Chess and Go: A Comparison

by Richard Bozulich

© Copyright 2015 by Richard Bozulich

All rights reserved according to international law. No part of this work may be reproduced by any mechanical, photographic, or electronic process, nor may it be stored in a retrieval system, transmitted, or otherwise copied for public or private use without written permission from Kiseido Publishing Company.

Kiseido Publishing Company
Chigasaki, Japan

Chess and go are games rich in both strategy and tactics. Because of the relatively small size of the chess board (64 squares), chess is considered to be more of a tactical game than a strategic one, in which gaining a material advantage is the all important first step to the eventual mating of the king. The small size of the chess board does not seem to be conducive to strategic ideas.

Go, on the other hand, with its enormous playing field of 361 points, is generally considered to be a game in which both strategy and tactics are equally represented.

For sure, there are a large number of principles that govern go strategy. With respect to tactics, there are at least 45 different kinds of tesujis that can be used to gain a tactical and, ultimately, a strategic advantage. Many of the strategic and tactical principles of go are encapsulated in a hundred or so go proverbs. In addition, there are a large number of other strategic principles which make up go theory and are instinctively understood by all strong players.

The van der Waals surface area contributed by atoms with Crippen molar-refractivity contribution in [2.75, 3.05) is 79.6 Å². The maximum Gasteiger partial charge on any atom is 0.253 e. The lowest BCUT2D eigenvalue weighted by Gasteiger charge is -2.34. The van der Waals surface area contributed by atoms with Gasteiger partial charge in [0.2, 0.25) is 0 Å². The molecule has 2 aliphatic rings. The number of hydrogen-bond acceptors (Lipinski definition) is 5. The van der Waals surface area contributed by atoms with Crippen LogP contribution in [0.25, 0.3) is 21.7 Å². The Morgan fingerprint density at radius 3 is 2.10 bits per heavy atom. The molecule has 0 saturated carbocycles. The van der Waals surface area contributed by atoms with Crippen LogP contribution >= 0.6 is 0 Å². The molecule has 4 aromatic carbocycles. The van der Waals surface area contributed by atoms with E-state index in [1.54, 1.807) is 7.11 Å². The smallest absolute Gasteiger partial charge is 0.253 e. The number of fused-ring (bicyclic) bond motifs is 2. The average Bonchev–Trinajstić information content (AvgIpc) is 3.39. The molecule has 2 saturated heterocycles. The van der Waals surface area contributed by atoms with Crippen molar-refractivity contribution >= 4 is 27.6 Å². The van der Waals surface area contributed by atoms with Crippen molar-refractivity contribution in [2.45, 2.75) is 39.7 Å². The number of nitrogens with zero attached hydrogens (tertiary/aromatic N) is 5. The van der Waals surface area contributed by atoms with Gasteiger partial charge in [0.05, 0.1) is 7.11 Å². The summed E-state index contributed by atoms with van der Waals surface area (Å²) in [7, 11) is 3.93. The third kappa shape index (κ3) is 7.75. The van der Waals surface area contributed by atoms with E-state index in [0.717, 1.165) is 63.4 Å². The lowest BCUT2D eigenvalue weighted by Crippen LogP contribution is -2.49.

What about chess? What are the principles that guide a player to make sound strategic moves?

When I first started to investigate this, I didn't expect to find too many strategic principles. I was sure that there would be many more chess 'tesujis'. To my surprise, I found more than 60 strategic chess principles, but only 13 chess tesujis.

In spite of the paucity (compared to go) of its tesujis, chess is still a game rich in tactical maneuvers that require deep and accurate analysis. However, due to the small size of the chess board, a small slip in reading is often catastrophic, whereas in go, small mistakes in reading are not necessarily fatal, as compensation can be obtained in other parts of the board.

In a game of chess, there is essentially one battle going on. Only one opening can be played and the opening chosen sets the strategic theme of the game. In go, each corner of the board can feature a different opening (joseki) each with its own strategic theme. Skirmishes also arise on the sides, so there are numerous battles going on simultaneously in different parts of the board, but they are all interconnected and coordinating them into one coherent strategy is what makes go a very difficult and profound game.

There are a number of strategic concepts that exist in go but not in chess. They are analogous to the ones used in decision-making situations in business, geo-politics, or in everyday life. These concepts are dealt with extensively in The Basics of Go Strategy. A few are listed below.